As shown in Figs. 5B and 5C, in one embodiment, the blades 6, 8 and 12 may be designed with a variable leading edge slat 46a or slot winglet 46b, and/or a trailing edge winglet 44. Such slats 46a, slots 46b and winglets 44 improve the laminar flow and direction of the airstream across the blades 6, 8 and 12 in order to reduce turbulence, vibration and drag 40a, especially at high rotational speeds, resulting in greater rotational thrust capabilities of each turbine assembly 2, 4 and 10 which translates in increased power generation.

Therefore, in an embodiment including at least three turbine assemblies, the design and orientation of blades 6 cause airflow 40 to be propelled at a high pressure inward by the outer turbine assembly 2 spinning in a direction, inducing and forcing the mid turbine assembly 10 to rotate in an opposite direction. In turn, the mid turbine assembly 10 then repeats this process, inducing and forcing the airflow 40 into the inner turbine assembly 4 and causing it to rotate in a direction opposite the mid turbine assembly 10 and the same as the outer turbine assembly 2. This induced rotational process and reversed coupling effect allows for these multiple stages of turbine assemblies to operate simultaneously but in opposite rotational direction from any subsequent and preceding turbine assemblies, generating tremendous force and pressure which translates into motion which can then be harnessed and transformed into energy and electrical power.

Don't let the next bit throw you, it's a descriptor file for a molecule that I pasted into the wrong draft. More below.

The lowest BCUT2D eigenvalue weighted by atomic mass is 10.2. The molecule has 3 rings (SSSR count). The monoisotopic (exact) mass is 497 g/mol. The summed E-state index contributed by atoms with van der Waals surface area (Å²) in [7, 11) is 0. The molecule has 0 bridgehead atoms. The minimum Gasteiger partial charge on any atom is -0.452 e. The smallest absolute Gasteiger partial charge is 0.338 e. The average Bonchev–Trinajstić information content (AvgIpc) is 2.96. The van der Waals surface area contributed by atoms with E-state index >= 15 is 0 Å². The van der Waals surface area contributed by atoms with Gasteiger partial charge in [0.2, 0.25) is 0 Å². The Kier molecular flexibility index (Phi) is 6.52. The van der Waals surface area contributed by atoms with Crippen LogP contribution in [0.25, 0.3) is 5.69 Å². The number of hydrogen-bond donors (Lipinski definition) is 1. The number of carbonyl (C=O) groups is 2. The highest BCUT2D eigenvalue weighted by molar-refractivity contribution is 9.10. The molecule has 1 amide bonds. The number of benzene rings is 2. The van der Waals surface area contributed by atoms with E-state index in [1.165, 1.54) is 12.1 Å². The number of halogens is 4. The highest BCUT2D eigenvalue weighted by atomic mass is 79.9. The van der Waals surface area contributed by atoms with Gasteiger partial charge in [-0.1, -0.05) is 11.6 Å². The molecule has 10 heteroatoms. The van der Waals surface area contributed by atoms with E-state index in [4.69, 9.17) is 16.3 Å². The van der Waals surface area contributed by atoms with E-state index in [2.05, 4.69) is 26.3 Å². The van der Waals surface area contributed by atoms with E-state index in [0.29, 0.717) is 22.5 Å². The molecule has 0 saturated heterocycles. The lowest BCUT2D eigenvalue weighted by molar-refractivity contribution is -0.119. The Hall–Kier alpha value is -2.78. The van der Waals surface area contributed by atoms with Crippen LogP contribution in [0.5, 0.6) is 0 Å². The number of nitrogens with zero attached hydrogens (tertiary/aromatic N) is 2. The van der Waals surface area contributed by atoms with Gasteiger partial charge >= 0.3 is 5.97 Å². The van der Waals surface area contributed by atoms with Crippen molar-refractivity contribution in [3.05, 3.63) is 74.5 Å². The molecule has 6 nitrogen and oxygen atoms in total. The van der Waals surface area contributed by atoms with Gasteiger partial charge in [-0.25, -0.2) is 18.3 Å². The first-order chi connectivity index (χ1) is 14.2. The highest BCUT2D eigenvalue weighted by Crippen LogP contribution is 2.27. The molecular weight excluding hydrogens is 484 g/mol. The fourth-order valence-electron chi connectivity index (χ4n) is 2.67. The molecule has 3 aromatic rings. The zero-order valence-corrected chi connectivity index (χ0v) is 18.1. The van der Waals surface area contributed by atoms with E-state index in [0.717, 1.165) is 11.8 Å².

In a preferred embodiment, the blades 6, 8 and 12 and turbine assemblies 2, 4 and 10 may be constructed of aluminum, titanium, carbon fibers, or any combination of alloys and materials which best provide high tensile strength, durability, light weight and resistance to the elements. This increases performance capabilities according to the operational environment in which the HMSWT 1 would be installed. The construction materials used for the blades 6, 8 and 12 and the turbine assemblies 2, 4 and 10 are preferably be capable of handling sustained high incoming airflow pressures and accommodate increased rotational speeds. As will be understood, construction specifications and materials which will be used will be dependent on the operational as well as on site environmental conditions in which the HMSWT 1 will be exposed to and functioning in. In a preferred embodiment, the metal of choice used in the construction of the turbine blades 6, 8 and 12 and assemblies 2, 4 and 10 is aluminum alloy and/or composite materials and/or wood in order to provide sturdiness and lightweight construction. The number of blades 6, 8 and 12 within the turbine assemblies 2, 4 and 10, their size, thickness, camber and depth may vary according to the diameter, size and power output range and specific operational design requirements of the HMSWT 1.